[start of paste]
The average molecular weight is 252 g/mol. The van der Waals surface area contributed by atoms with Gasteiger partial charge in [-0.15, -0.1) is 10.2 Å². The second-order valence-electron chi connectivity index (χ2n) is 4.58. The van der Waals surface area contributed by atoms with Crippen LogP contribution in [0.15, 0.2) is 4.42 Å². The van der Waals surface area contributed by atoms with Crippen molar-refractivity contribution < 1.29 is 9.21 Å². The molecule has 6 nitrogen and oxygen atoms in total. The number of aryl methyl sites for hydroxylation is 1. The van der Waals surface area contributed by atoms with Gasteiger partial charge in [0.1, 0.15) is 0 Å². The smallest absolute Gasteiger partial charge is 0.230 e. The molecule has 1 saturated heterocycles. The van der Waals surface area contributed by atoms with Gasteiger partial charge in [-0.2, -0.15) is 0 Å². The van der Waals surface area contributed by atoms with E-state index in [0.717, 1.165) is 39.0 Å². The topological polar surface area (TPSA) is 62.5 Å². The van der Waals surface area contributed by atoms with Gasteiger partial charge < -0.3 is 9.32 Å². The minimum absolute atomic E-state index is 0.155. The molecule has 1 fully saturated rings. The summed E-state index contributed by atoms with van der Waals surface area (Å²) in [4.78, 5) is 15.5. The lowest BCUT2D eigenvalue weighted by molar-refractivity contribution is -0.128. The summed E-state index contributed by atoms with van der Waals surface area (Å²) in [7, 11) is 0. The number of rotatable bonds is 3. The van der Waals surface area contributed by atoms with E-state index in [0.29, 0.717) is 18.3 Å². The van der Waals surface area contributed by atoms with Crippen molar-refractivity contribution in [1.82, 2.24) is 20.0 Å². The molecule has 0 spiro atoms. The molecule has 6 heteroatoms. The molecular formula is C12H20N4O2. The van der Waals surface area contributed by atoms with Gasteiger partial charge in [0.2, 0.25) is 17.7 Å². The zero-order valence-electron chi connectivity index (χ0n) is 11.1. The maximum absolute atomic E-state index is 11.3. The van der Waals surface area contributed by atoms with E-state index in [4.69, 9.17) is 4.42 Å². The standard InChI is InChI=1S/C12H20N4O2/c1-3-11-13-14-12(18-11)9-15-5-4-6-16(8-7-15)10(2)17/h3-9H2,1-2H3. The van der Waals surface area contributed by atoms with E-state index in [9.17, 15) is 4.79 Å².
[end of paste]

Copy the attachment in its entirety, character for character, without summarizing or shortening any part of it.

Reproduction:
The average molecular weight is 252 g/mol. The van der Waals surface area contributed by atoms with Gasteiger partial charge in [-0.15, -0.1) is 10.2 Å². The second-order valence-electron chi connectivity index (χ2n) is 4.58. The van der Waals surface area contributed by atoms with Crippen LogP contribution in [0.15, 0.2) is 4.42 Å². The van der Waals surface area contributed by atoms with Crippen molar-refractivity contribution < 1.29 is 9.21 Å². The molecule has 6 nitrogen and oxygen atoms in total. The number of aryl methyl sites for hydroxylation is 1. The van der Waals surface area contributed by atoms with Gasteiger partial charge in [0.1, 0.15) is 0 Å². The smallest absolute Gasteiger partial charge is 0.230 e. The molecule has 1 saturated heterocycles. The van der Waals surface area contributed by atoms with Gasteiger partial charge in [-0.2, -0.15) is 0 Å². The van der Waals surface area contributed by atoms with E-state index in [0.717, 1.165) is 39.0 Å². The topological polar surface area (TPSA) is 62.5 Å². The van der Waals surface area contributed by atoms with Gasteiger partial charge < -0.3 is 9.32 Å². The minimum absolute atomic E-state index is 0.155. The molecule has 1 fully saturated rings. The summed E-state index contributed by atoms with van der Waals surface area (Å²) in [4.78, 5) is 15.5. The lowest BCUT2D eigenvalue weighted by molar-refractivity contribution is -0.128. The summed E-state index contributed by atoms with van der Waals surface area (Å²) in [7, 11) is 0. The number of rotatable bonds is 3. The van der Waals surface area contributed by atoms with E-state index in [0.29, 0.717) is 18.3 Å². The van der Waals surface area contributed by atoms with Crippen molar-refractivity contribution in [1.82, 2.24) is 20.0 Å². The molecule has 0 spiro atoms. The molecule has 6 heteroatoms. The molecular formula is C12H20N4O2. The van der Waals surface area contributed by atoms with Gasteiger partial charge in [0.2, 0.25) is 17.7 Å². The zero-order valence-electron chi connectivity index (χ0n) is 11.1. The maximum absolute atomic E-state index is 11.3. The van der Waals surface area contributed by atoms with E-state index in [4.69, 9.17) is 4.42 Å². The standard InChI is InChI=1S/C12H20N4O2/c1-3-11-13-14-12(18-11)9-15-5-4-6-16(8-7-15)10(2)17/h3-9H2,1-2H3. The van der Waals surface area contributed by atoms with E-state index in [9.17, 15) is 4.79 Å².